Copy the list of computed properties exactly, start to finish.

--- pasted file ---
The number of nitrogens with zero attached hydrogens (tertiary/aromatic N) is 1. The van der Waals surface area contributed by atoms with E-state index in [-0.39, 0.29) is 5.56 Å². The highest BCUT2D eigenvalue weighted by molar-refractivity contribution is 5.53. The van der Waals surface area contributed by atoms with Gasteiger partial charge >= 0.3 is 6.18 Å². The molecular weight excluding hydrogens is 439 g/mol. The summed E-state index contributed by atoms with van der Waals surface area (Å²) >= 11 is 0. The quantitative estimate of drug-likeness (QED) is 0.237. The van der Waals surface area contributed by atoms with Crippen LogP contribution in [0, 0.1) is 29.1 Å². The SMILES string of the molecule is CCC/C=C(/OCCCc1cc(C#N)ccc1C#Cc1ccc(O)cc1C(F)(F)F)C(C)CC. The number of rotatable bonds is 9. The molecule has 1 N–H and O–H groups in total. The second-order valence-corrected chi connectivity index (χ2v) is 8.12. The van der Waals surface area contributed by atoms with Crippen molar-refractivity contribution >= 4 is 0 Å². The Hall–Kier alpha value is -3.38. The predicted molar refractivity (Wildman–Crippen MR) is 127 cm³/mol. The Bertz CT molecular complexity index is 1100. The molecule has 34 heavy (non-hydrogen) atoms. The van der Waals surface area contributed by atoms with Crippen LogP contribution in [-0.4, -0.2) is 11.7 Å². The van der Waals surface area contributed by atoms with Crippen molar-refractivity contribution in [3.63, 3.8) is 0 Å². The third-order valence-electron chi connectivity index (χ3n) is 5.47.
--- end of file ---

The number of nitrogens with zero attached hydrogens (tertiary/aromatic N) is 1. The van der Waals surface area contributed by atoms with E-state index in [-0.39, 0.29) is 5.56 Å². The highest BCUT2D eigenvalue weighted by molar-refractivity contribution is 5.53. The van der Waals surface area contributed by atoms with Gasteiger partial charge >= 0.3 is 6.18 Å². The molecular weight excluding hydrogens is 439 g/mol. The summed E-state index contributed by atoms with van der Waals surface area (Å²) >= 11 is 0. The quantitative estimate of drug-likeness (QED) is 0.237. The van der Waals surface area contributed by atoms with Crippen LogP contribution in [0, 0.1) is 29.1 Å². The SMILES string of the molecule is CCC/C=C(/OCCCc1cc(C#N)ccc1C#Cc1ccc(O)cc1C(F)(F)F)C(C)CC. The number of rotatable bonds is 9. The molecule has 1 N–H and O–H groups in total. The second-order valence-corrected chi connectivity index (χ2v) is 8.12. The van der Waals surface area contributed by atoms with Crippen molar-refractivity contribution >= 4 is 0 Å². The Hall–Kier alpha value is -3.38. The predicted molar refractivity (Wildman–Crippen MR) is 127 cm³/mol. The Bertz CT molecular complexity index is 1100. The molecule has 34 heavy (non-hydrogen) atoms. The van der Waals surface area contributed by atoms with Crippen LogP contribution in [-0.4, -0.2) is 11.7 Å². The van der Waals surface area contributed by atoms with Crippen molar-refractivity contribution in [3.63, 3.8) is 0 Å². The third-order valence-electron chi connectivity index (χ3n) is 5.47.